Mr. Speaker, today Canadians proudly stand upon thousands of years of Canadian history and heritage. From the breathtaking totem poles that line the British Columbia coast, to the Algonquin wigwams that housed indigenous peoples on the unceded land upon which this Parliament currently sits, to Cape Spear Lighthouse on Newfoundland's eastern tip, to Fort Rodd Hill on B.C.'s Vancouver Island, to even the Justice Building down the road, the history reflected in our country's built heritage is simply astounding.
In this our nation's capital, we are surrounded by structures whose foundational stones were similarly foundational to the country we now call Canada. They herald the amazing accomplishments we have had together and serve as a reminder of the chapters in our history that we have not yet atoned for.
Throughout my 32 years working with Parks Canada, I was incredibly lucky to come face to face with Canada's built heritage every day. Through my work with the Historic Sites and Monuments Board of Canada and Parks Canada's national historic sites branch, I saw the impact our heritage has on communities and heard the stories people told about their historic sites.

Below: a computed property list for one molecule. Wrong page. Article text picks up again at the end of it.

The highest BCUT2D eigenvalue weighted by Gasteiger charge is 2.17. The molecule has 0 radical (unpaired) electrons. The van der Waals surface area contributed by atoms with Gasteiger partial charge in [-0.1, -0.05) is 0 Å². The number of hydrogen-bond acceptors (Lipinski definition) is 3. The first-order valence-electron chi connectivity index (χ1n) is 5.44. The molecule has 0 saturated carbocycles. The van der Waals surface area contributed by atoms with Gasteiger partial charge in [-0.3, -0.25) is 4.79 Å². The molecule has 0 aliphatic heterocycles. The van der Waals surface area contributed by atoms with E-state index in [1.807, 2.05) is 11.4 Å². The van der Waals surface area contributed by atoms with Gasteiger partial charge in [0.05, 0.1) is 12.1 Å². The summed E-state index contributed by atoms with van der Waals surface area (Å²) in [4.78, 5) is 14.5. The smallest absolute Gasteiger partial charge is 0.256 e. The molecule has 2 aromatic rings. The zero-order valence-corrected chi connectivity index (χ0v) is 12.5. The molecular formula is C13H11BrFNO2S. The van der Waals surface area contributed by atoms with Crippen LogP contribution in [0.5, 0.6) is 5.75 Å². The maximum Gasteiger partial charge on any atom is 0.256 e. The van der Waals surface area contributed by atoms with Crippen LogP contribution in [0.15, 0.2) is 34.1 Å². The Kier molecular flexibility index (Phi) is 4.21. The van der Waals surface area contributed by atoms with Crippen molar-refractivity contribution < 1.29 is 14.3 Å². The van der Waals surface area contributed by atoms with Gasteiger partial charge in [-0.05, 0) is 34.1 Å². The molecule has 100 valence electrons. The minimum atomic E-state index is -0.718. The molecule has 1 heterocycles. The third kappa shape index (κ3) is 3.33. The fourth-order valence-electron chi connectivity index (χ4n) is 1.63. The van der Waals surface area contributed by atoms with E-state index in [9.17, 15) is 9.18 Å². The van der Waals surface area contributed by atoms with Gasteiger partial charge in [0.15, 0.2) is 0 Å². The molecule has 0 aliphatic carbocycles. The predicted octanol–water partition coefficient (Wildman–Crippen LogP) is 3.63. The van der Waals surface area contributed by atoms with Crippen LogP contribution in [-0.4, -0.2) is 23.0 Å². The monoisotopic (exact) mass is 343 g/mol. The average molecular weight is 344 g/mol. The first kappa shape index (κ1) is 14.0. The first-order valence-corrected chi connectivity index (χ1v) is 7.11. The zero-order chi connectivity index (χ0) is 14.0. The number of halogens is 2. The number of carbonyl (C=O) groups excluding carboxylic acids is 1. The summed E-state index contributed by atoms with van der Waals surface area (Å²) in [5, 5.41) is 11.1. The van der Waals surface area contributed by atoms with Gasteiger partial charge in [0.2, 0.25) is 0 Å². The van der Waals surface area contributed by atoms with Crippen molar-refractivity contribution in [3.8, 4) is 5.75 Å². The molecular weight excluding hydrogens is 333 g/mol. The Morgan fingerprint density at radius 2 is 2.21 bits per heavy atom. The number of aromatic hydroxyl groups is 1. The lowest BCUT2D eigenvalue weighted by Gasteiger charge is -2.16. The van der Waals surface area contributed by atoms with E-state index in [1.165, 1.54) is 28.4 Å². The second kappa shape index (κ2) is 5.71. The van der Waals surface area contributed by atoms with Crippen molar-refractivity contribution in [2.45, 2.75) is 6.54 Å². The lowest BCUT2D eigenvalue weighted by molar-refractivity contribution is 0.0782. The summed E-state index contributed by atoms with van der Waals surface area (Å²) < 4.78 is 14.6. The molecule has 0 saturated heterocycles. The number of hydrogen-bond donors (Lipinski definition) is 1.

In Saskatchewan, Batoche National Historic Site reminds residents of the independent spirit of the northwest resistance. In Yukon, Dawson City returns us to the excitement of the Klondike gold rush, while in British Columbia, Colwood's Fisgard Lighthouse lets people on the open waters know they have reached home, just as it has done since 1860.